This section is from the book "Text-Book On Domestic Art", by Carrie Crane Ingalls. Also available from Amazon: Textbook On Domestic Art: With Illustrations And Drafts.
Go back into same hole as needle came out of, and take another stitch the same length, letting needle separate the loop of preceding stitch. This stitch resembles the crochet stitch or the stitch on the automatic machine, and is very effective for some kinds of embroidery.
The herring-bone stitch is a slant stitch, and worked in 2 different ways. When the stitches are caught on the vertical, they are called catch stitch or fish bone. When the stitches are caught on the horizontal, they are called cat stitch, and if each stitch joins the preceding one, it becomes the cross stitch.
Both are worked from left to right.
To make the catch stitch, turn sampler until the guide lines are horizontal. With thread on right side, of goods on lower line, make a slanting stitch to the top line, taking up 1/16 inch of goods on the vertical. Keep thread under the needle, so the upper thread crosses the under. Make another slanting stitch in the opposite direction, sticking needle in on lower line about 1/4 inch from the first stitch, taking up 1/16 inch of goods on the vertical. The thread is held under the needle as before. Repeat these stitches to end of line.
The cat or cross stitch is worked the same as the catch stitch, except the goods is taken up on the horizontal instead of the vertical, giving an entirely different effect.
Both of the stitches have many variations.
Single feather stitches, with all its variations, is a form of buttonhole stitch, and may be worked vertically or slanting.
Those worked on sampler are vertical. Start at top of parallel lines, with needle coming up on right side in center of space. One-quarter inch below this point, on right line, take a vertical stitch 1/4 inch deep. Hold thread under needle as in embroidery buttonhole stitch, before pulling thru. Cross to opposite line 1/4 inch below this last point, and make another vertical stitch 1/4 inch deep, with thread under needle. Cross to right side again, and keep reversing to bottom of line.
This stitch is used for all kinds of ornamental line work, and, like its name, gives a feathery effect to a straight line.
The double feather stitch is worked the same as the single, with two vertical or slanting lines on each side, before crossing to opposite side.
Each stitch is the same depth (1/8 inch), and grouped together closely - the second below the first, with same direction of stitch. Variations of this in slanting and spacing, give entirely different effects, the greater the slant, the more feathery the result.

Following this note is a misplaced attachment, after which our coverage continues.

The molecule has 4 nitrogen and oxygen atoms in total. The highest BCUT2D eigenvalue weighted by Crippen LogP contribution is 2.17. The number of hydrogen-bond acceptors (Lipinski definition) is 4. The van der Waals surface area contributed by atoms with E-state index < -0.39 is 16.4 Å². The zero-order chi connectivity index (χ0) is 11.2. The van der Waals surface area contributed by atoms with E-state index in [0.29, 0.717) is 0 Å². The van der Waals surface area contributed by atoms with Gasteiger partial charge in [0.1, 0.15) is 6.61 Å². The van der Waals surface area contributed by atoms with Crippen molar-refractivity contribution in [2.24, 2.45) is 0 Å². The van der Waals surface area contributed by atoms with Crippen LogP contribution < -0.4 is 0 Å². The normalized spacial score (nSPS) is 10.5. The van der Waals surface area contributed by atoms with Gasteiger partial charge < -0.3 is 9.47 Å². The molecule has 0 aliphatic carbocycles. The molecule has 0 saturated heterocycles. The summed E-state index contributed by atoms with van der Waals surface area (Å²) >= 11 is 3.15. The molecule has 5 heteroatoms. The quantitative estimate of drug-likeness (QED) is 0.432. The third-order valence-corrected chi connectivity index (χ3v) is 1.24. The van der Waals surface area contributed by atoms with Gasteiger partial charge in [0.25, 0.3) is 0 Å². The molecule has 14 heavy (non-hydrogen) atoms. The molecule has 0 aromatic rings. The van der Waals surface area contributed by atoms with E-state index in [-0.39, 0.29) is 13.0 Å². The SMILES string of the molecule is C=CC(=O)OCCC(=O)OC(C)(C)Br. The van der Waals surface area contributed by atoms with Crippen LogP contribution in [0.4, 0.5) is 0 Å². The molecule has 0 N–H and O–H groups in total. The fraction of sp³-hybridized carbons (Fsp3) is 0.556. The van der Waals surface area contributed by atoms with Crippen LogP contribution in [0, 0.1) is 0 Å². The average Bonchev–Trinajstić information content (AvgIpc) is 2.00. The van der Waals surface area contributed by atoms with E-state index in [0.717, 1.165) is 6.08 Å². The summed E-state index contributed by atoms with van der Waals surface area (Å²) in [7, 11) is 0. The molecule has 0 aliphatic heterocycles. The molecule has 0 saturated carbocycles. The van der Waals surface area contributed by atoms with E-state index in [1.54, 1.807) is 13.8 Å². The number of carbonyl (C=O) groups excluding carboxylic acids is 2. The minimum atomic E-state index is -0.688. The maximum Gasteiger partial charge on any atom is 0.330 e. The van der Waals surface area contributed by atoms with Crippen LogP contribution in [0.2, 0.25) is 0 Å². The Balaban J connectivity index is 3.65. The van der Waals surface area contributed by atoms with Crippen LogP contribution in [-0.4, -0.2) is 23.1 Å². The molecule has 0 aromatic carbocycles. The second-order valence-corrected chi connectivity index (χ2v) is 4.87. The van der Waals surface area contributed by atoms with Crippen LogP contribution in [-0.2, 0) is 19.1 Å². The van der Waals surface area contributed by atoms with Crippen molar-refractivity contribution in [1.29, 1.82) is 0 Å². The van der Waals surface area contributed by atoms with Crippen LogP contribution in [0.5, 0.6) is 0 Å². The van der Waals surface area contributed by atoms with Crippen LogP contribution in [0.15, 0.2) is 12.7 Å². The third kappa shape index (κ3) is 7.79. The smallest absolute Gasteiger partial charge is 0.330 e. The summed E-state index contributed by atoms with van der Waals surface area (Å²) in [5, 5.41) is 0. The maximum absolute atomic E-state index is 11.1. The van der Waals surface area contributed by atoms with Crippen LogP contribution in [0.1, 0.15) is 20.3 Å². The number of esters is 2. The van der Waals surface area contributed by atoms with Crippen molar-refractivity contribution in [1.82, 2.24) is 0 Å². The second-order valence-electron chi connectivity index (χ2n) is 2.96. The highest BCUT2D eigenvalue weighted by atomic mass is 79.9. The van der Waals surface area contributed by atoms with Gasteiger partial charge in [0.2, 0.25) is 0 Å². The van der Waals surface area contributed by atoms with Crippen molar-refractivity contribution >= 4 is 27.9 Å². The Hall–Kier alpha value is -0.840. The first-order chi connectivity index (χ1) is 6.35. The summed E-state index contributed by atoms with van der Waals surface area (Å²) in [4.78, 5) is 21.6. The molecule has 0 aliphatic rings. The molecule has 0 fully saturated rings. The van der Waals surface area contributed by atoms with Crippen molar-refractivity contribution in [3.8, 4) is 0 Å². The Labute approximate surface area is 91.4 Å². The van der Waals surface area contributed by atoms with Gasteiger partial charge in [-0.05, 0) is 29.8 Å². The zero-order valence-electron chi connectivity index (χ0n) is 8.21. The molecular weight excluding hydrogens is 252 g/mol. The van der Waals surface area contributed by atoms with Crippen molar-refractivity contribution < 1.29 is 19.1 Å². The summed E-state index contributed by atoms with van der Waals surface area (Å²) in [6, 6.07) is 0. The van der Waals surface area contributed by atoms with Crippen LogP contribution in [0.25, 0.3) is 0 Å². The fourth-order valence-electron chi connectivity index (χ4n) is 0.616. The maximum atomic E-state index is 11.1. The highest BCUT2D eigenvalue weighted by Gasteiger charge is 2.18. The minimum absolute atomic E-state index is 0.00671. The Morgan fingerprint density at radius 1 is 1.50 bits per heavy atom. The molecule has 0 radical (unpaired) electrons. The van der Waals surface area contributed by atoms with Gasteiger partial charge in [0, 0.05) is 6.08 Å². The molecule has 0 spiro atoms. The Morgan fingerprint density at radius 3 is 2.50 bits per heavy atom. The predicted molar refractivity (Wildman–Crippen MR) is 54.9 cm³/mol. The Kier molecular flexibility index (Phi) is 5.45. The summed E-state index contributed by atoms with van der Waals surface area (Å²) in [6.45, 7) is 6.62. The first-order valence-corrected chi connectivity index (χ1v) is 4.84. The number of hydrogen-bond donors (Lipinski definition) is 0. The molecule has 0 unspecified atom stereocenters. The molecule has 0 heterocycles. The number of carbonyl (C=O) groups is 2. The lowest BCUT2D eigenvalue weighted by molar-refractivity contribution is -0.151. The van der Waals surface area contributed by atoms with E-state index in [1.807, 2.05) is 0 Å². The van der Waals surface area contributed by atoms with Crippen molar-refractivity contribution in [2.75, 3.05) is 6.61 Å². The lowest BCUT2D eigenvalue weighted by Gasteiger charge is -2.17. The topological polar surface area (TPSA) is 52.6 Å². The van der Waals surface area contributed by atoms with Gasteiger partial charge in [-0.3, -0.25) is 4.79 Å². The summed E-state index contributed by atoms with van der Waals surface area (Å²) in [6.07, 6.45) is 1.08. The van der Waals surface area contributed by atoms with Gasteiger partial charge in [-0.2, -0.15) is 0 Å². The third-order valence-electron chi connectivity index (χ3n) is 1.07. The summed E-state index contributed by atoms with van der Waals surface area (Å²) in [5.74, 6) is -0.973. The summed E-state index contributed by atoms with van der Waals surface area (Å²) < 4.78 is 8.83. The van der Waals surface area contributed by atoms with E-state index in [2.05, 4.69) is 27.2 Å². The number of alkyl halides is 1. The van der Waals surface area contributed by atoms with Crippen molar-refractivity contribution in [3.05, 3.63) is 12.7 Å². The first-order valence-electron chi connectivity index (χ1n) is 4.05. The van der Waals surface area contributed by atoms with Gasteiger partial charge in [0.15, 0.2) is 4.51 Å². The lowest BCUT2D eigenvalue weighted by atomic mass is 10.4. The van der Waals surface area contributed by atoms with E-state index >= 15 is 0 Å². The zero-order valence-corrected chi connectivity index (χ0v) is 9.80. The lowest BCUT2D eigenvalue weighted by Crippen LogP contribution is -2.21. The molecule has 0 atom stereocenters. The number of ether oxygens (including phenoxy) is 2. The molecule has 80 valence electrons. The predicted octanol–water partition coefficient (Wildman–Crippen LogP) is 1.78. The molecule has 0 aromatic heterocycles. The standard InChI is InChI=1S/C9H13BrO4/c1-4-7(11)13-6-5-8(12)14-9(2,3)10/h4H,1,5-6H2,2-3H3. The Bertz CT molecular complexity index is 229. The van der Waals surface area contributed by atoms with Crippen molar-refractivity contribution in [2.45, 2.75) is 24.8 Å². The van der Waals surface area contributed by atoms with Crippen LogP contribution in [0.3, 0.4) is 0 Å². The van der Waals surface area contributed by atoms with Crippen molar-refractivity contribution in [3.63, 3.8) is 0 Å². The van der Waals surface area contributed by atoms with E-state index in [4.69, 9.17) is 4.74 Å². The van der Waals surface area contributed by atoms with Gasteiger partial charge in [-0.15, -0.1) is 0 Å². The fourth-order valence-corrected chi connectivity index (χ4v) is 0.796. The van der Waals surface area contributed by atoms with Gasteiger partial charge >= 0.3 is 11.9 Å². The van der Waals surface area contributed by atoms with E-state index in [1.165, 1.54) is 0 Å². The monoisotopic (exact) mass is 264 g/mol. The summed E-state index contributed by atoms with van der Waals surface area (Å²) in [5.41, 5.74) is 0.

The triple feather, briar or coral stitch, is another form of feather stitch, with three stitches one below the other, worked on either side before crossing to opposite side. Make each stitch 1/8 inch deep, grouping closely. It may be worked vertically, slanting, or rounding, the latter way giving it the name, "coral."
With variations of these last three stitches, many designs may be worked in solid.
The ladder or Creton stitch is another method of working the buttonhole stitch. It has a firm edge on both sides, with a diagonal cross stitch between. Start at top of left double line, make a horizontal stitch the width of the space, coming up in the first position again. Take a 1/4 inch vertical stitch, with thread under needle, on the right line, putting needle at top end of previous stitch. This makes a diagonal stitch between the lines. Cross to opposite side, take 1/4 inch vertical stitch on this line, with thread under needle, making a reverse diagonal stitch between space. Proceed with each stitch in the same manner, crossing from one side to other, ending at base of line with a horizontal stitch like the first one. The back of this stitch shows two parallel lines of short stitches like the whole back stitch on the right side.
The lower half of sampler has six designs showing different methods of filling-in stitches. In the upper half of this space, draw three petal-shaped leaves, with depression in center top like heart, in a l 1/4-inch square.
Cut from paper first, and outline on material, one in center of space and one on either side, at equal distance. Draw direction of stitches before commencing to embroider.
Flowers with stamens, etc., have their lines radiating from the center, unless worked in satin stitch, while leaves radiate from center base.
If one false stitch is taken when embroidering, take out before going further. Patching over wrong stitches shows, while cutting thread and joining, weakens it. Do not pull silk threads, but cut, as pulling roughens the fiber, and stretches the design out of shape.
The first petal is worked in long and short or Kensington stitch, and has as its name implies, one long and one short over stitch, the same on both sides, varying in length to give the desired effect in size and shape, by direction of stitch.